Emma McGann's latest projectReview
Years ago, being a reviewer may have been in some respects a little easier: music arrived as artefacts and you knew that to do so, the artist had "released" them (I'm deliberately ignoring bootlegs for the purposes of the point I'm trying to make). Today, we engage with it in a myriad of ways: hard copies & digital and in the latter case, there are many grey areas wherein "released" music may not necessarily be categorised as a single, EP nor album.
Does it matter? Not really I think. Although "I Know Myself" (if that indeed is the track's name) may not be an "official release" by Emma McGann in a traditional sense, it is on her YouTube and so surely counts as one in 2024 terms: it's accessible at https://www.youtube.com/watch?v=mRiV3_QmNOk to be precise.
As you know, the past months have presented Emma with very significant emotional challenges and whether her creative burst during this period can be seen as her way of dealing with it, or catalysed by it, isn't terribly important in terms of critical analysis: it's something we need to acknowledge & respect as part of our support for her. What is significant from a reviewer's perspective is the stunning originality of how that creativity has been expressed.
Thinking back at least as far as her ‘Monsterverse' EP which we reviewed in November 2022 ("…an immersive world where the listener is cast as the main character, exploring new worlds and battling with their own monsters they encounter along the way"…) where the music was part of a broader concept also embracing an online experience, through her building a studio apparently on a jungle treetop (if you've not seen her fascinating video of how she achieved this, I thoroughly recommend you to check it out at https://www.youtube.com/watch?v=oAkPz-WnHKM) to this current challenge of creating a track from four items (and only those four) sent to her from Temu by a friend, Emma has broken new ground where so far no-one has yet followed. (I personally think the upcoming Monastery EP might make an excellent game but I'm sure the amount of work to realise it must be immense).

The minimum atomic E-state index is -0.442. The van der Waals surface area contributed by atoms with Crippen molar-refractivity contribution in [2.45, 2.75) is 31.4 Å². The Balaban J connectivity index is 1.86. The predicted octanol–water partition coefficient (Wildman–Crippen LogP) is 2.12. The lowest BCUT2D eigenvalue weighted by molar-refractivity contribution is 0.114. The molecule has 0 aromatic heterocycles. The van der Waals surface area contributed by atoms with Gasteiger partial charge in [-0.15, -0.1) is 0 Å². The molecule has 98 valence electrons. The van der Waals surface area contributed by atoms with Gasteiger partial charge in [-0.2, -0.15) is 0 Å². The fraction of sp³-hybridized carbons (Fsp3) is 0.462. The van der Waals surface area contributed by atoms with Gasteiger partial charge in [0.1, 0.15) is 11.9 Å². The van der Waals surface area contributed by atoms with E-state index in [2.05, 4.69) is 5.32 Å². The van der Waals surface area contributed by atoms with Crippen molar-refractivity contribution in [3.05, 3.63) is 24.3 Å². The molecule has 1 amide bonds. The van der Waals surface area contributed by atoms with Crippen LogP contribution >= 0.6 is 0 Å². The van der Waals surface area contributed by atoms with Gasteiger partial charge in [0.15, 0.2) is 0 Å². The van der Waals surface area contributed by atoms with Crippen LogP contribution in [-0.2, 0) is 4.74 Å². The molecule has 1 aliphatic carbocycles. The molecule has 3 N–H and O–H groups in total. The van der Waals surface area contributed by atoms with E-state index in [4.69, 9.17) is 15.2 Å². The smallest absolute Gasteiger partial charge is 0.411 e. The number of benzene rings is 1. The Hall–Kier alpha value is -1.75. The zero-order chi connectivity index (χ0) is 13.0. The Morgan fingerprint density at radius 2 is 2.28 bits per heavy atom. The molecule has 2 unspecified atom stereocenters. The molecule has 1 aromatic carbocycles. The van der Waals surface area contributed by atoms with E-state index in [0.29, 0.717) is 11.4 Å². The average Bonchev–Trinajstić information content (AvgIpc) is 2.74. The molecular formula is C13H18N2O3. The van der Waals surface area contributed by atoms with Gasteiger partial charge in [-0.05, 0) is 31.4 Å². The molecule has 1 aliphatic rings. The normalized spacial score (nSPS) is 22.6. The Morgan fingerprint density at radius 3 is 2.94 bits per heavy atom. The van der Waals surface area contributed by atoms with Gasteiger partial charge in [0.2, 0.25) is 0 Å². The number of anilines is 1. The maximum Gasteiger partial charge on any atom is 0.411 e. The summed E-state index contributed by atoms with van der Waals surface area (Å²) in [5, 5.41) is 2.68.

The items (Emma seems to query necessarily calling them all instruments) were a (twelve hole) ocarina, a kalimba, a foot tambo & a singing bowl: basically she took them and sampled them (in a self imposed four minute window) to offer herself traditional structures of rhythm, melody etc and frankly I'm staggered by how she managed to create a much broader palette of sounds than you'd guess from hearing the "natural" output us mere mortals would get out of them. I'll be honest: the result is pretty much the sort of thing you might expect from Emma had she had her usual range of tools available: and she's even created some nice lyrics to go with it.
As an act of comparison, between 1971 & 1974, Pink Floyd, searching for inspiration, experimented with found objects (in their case non instruments) as alternatives to what they normally played and eventually gave up. Emma had a slightly different hand given her to play (in fact she had no choice which they did) but took to her challenge & emerged more triumphant: in fact despite her (understandable) caution in some respects, such as the querying of whether the instruments counted as such and the apparent lack of title of the emerging piece, you can taste Emma's relish for the task in hand and her positive rising to the gauntlet thrown her.
"I Know Myself" (if that's its name) is not, I suspect going to be her next single, nor am I putting money on it appearing in a set, but I wanted to tell you about it because of the picture it helps paint of Emma McGann the confident, flexible & innovative writer: one in fact who seems to have fun as part of her creative process (and she is also so articulate in her "process" videos) and that I believe is worth taking into account when savouring & considering her more formal releases.